One Out of Every Four Older Americans Are Hospitalized for a Fall—Don’t Be One Of Them

Posted on: October 19th, 2016 by CarePro Blogger

Tips to Preventing A Fall

Did you know that every 11 seconds, an Older American is admitted to the hospital due to a fall? It’s the number-one cause of injury for those older than 65, and can lead to hip fractures, traumatic brain injuries and broken bones. Furthermore, it carries a hefty price tag—the CDC estimates that the average cost of treating a fall runs around $30,000.

However, with a few preventative measures, you can cut back on the risk of your loved one experiencing a fall. We would like to share with you the following tips:

  1. Stay active.
    Many Older Americans stop exercising because they experience a decrease in their mobility through sarcopenia, or age-related muscle loss. Low-impact exercise can help restore some mobility, which is key in fall prevention. Many gyms and senior centers also offer balance classes, which can help re-train the muscles responsible for stability.
  2. Consult your doctor about whether your medications put you at risk.
    A study published by the National Center for Biotechnology Information found that drug use among older adults has increased in the past few decades.  That means more Older Americans are experiencing pharmaceutical side-effects that can lead to a fall, such as dizziness and loss of balance.  Some over-the-counter sleep aids are especially notorious for this, so consult your doctor if you have trouble sleeping at night. Sleep disorders can be caused by a number of factors, including sleep apnea. CarePro Home Medical Equipment carries sleep apnea therapy products and serves patients living with sleep apnea.
  3. Practice fall prevention at home.
    Make sure there aren’t any objects on the floor that you can trip on, and that your rooms are well-lit. The bathroom is one of the top culprits when it comes to falls among Older Americans. Equip your home with the proper bath safety products from our online catalog. Things such as grab bars, shower chairs and toilet seat risers can go far in preventing you from taking a tumble.
  4. Have your vision checked regularly.
    As we age, less light enters our retina, making obstacles, tripping hazards and contrasting edges harder to see. If you do wear glasses, make sure that your prescription is up-to-date.  Avoid tint-changing lenses, as these take a while to adjust to your environment and can pose additional tripping hazards.


CarePro Health Services is dedicated to helping patients remain independent and healthy as they age. See our online catalog for more items that can keep you mobile and safe in your home.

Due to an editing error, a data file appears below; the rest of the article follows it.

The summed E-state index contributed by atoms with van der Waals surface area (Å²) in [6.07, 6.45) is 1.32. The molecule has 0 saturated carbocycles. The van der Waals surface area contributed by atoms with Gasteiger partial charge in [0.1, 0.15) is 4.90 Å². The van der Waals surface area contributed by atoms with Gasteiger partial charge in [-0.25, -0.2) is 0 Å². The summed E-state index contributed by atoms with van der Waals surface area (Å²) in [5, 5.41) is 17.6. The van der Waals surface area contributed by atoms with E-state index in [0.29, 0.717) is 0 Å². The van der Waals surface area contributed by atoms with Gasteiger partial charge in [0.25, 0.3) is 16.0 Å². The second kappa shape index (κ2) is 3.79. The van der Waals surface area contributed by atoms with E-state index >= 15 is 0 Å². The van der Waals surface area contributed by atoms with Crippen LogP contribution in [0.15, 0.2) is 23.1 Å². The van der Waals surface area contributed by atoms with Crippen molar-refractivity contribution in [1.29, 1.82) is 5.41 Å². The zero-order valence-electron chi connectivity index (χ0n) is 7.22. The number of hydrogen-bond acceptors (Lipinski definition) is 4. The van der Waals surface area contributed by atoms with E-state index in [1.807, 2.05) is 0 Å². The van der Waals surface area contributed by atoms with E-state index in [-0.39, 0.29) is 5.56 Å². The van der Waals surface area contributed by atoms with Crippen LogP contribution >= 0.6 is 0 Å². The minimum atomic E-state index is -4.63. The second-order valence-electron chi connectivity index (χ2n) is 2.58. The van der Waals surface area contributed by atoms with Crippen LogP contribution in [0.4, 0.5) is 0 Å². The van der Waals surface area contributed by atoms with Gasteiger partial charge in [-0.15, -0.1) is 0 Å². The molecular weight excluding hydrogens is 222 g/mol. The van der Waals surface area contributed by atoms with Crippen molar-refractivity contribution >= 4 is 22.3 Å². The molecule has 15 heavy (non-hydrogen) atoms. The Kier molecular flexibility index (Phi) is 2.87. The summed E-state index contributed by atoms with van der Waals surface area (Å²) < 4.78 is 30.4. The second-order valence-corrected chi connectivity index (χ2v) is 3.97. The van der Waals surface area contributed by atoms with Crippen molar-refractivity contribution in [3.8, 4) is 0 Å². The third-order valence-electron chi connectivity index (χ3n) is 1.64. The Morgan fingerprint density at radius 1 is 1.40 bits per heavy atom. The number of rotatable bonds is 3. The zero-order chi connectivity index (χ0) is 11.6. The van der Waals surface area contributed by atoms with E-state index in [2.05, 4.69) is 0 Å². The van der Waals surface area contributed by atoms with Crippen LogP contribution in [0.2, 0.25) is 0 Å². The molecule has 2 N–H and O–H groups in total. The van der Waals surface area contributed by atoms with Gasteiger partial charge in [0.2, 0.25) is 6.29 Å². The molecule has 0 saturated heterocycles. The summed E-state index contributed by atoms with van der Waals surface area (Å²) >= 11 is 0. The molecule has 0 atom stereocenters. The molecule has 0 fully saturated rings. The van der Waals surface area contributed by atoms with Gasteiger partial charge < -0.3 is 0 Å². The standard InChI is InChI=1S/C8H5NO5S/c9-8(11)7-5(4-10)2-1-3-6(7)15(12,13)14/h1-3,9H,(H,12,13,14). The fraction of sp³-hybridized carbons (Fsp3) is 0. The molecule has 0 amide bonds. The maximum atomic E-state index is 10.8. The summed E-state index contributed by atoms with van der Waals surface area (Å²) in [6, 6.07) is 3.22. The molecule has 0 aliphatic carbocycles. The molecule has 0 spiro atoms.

8 Ways to Lower Your Risk of Breast Cancer

Posted on: October 5th, 2016 by CarePro Blogger


Lower Breast Cancer Risk - Image


Approximately one out of every eight women will develop invasive breast cancer during her life. While there is no way to completely eliminate your chances of getting cancer, there are some things women can do to decrease their risk:

  1. Breastfeed.
    We’ve all heard that “breast is best” for baby, but it has added benefits for mom as well. By breastfeeding your infant, you also decrease your risk for cancer.
  2. Cut back on alcohol intake.
    The American Cancer Society states that women who have two to five drink a day have 1.5 times the risk of developing breast cancer than women who don’t drink at all. Drinking can increase your chances of developing other cancers as well.
  3. Increase your physical activity.
    Evidence shows that regular, moderate exercise can decrease a woman’s chance of developing breast cancer by up to 18 percent.
  4. Keep a healthy weight after menopause.
    Prior to menopause, most of women’s estrogen comes from their ovaries, while a small amount comes from fat tissue. That ratio flips after menopause, enabling a higher concentration of fatty tissue can increase estrogen levels, further raising the risk of breast cancer. Being overweight can also add to insulin levels, which is linked to a higher risk of cancer.
  5. Don’t smoke.
    There’s now evidence that smoking increases the risk of breast cancer in premenopausal women.
  6. Limit hormone therapy.
    It’s common for women to receive hormone therapy in order to control the symptoms of menopause. However, higher doses over long periods of time can increase the risk of breast cancer. The Mayo Clinic recommends that women take the lowest dose possible and ask their doctor to monitor the length of time they are on hormone supplements.